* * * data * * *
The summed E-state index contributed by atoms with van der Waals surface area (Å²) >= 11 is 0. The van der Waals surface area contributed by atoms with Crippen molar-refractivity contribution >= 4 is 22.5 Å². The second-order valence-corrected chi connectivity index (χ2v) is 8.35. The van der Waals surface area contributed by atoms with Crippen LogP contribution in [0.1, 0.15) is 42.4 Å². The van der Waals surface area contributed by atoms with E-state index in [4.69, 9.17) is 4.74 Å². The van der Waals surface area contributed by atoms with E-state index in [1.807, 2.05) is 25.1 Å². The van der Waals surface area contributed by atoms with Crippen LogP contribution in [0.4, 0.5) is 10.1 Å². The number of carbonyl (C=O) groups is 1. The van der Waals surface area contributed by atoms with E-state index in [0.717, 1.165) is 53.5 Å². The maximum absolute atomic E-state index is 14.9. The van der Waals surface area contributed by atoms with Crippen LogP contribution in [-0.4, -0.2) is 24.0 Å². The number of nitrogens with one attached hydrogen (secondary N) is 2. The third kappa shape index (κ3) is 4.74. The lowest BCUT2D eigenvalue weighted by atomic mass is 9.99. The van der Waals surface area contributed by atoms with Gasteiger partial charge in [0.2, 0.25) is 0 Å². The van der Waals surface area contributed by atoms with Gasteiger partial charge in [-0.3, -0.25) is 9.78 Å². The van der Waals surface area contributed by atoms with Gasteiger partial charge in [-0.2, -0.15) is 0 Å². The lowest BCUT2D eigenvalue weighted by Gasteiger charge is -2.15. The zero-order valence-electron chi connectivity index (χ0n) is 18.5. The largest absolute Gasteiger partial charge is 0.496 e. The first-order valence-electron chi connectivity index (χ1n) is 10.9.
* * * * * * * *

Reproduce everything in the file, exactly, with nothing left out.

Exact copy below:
The summed E-state index contributed by atoms with van der Waals surface area (Å²) >= 11 is 0. The van der Waals surface area contributed by atoms with Crippen molar-refractivity contribution >= 4 is 22.5 Å². The second-order valence-corrected chi connectivity index (χ2v) is 8.35. The van der Waals surface area contributed by atoms with Crippen LogP contribution in [0.1, 0.15) is 42.4 Å². The van der Waals surface area contributed by atoms with E-state index in [4.69, 9.17) is 4.74 Å². The van der Waals surface area contributed by atoms with E-state index in [1.807, 2.05) is 25.1 Å². The van der Waals surface area contributed by atoms with Crippen LogP contribution in [0.4, 0.5) is 10.1 Å². The number of carbonyl (C=O) groups is 1. The van der Waals surface area contributed by atoms with E-state index in [0.717, 1.165) is 53.5 Å². The maximum absolute atomic E-state index is 14.9. The van der Waals surface area contributed by atoms with Crippen LogP contribution in [-0.4, -0.2) is 24.0 Å². The number of nitrogens with one attached hydrogen (secondary N) is 2. The third kappa shape index (κ3) is 4.74. The lowest BCUT2D eigenvalue weighted by atomic mass is 9.99. The van der Waals surface area contributed by atoms with Gasteiger partial charge in [0.2, 0.25) is 0 Å². The van der Waals surface area contributed by atoms with Gasteiger partial charge in [-0.3, -0.25) is 9.78 Å². The van der Waals surface area contributed by atoms with Gasteiger partial charge in [-0.2, -0.15) is 0 Å². The lowest BCUT2D eigenvalue weighted by Gasteiger charge is -2.15. The zero-order valence-electron chi connectivity index (χ0n) is 18.5. The largest absolute Gasteiger partial charge is 0.496 e. The first-order valence-electron chi connectivity index (χ1n) is 10.9.